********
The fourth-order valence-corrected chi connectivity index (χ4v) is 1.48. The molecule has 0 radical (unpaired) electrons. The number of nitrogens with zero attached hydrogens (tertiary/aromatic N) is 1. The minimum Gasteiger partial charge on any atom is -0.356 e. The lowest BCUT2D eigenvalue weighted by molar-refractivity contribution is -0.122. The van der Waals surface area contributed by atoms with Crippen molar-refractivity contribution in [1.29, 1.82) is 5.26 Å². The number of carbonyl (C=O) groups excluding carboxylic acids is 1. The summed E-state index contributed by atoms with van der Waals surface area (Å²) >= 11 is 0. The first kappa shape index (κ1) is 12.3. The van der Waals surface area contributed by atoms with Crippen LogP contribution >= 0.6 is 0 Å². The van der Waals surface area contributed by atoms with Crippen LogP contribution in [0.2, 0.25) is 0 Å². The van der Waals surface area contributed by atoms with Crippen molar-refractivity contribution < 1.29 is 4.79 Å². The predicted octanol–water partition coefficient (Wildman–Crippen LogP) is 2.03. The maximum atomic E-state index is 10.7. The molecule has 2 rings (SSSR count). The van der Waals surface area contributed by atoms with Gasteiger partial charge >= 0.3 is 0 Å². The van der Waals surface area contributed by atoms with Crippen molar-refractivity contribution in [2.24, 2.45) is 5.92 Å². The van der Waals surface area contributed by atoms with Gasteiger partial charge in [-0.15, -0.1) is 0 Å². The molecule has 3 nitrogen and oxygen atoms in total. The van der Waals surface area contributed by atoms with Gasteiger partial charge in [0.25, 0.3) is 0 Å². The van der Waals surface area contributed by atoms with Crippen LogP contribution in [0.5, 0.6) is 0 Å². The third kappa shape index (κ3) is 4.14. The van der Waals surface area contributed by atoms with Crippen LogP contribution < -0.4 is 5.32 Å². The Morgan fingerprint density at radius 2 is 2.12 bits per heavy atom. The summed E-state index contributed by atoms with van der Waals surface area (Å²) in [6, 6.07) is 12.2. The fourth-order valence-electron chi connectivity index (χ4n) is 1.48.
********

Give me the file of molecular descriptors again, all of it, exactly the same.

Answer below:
The fourth-order valence-corrected chi connectivity index (χ4v) is 1.48. The molecule has 0 radical (unpaired) electrons. The number of nitrogens with zero attached hydrogens (tertiary/aromatic N) is 1. The minimum Gasteiger partial charge on any atom is -0.356 e. The lowest BCUT2D eigenvalue weighted by molar-refractivity contribution is -0.122. The van der Waals surface area contributed by atoms with Crippen molar-refractivity contribution in [1.29, 1.82) is 5.26 Å². The number of carbonyl (C=O) groups excluding carboxylic acids is 1. The summed E-state index contributed by atoms with van der Waals surface area (Å²) >= 11 is 0. The first kappa shape index (κ1) is 12.3. The van der Waals surface area contributed by atoms with Crippen LogP contribution >= 0.6 is 0 Å². The van der Waals surface area contributed by atoms with Crippen LogP contribution in [0.2, 0.25) is 0 Å². The van der Waals surface area contributed by atoms with Crippen molar-refractivity contribution < 1.29 is 4.79 Å². The predicted octanol–water partition coefficient (Wildman–Crippen LogP) is 2.03. The maximum atomic E-state index is 10.7. The molecule has 2 rings (SSSR count). The van der Waals surface area contributed by atoms with Gasteiger partial charge >= 0.3 is 0 Å². The van der Waals surface area contributed by atoms with Crippen molar-refractivity contribution in [2.24, 2.45) is 5.92 Å². The van der Waals surface area contributed by atoms with Gasteiger partial charge in [-0.15, -0.1) is 0 Å². The molecule has 3 nitrogen and oxygen atoms in total. The van der Waals surface area contributed by atoms with Gasteiger partial charge in [0.25, 0.3) is 0 Å². The van der Waals surface area contributed by atoms with Crippen LogP contribution in [0.5, 0.6) is 0 Å². The third kappa shape index (κ3) is 4.14. The van der Waals surface area contributed by atoms with Crippen LogP contribution < -0.4 is 5.32 Å². The Morgan fingerprint density at radius 2 is 2.12 bits per heavy atom. The summed E-state index contributed by atoms with van der Waals surface area (Å²) in [6, 6.07) is 12.2. The fourth-order valence-electron chi connectivity index (χ4n) is 1.48.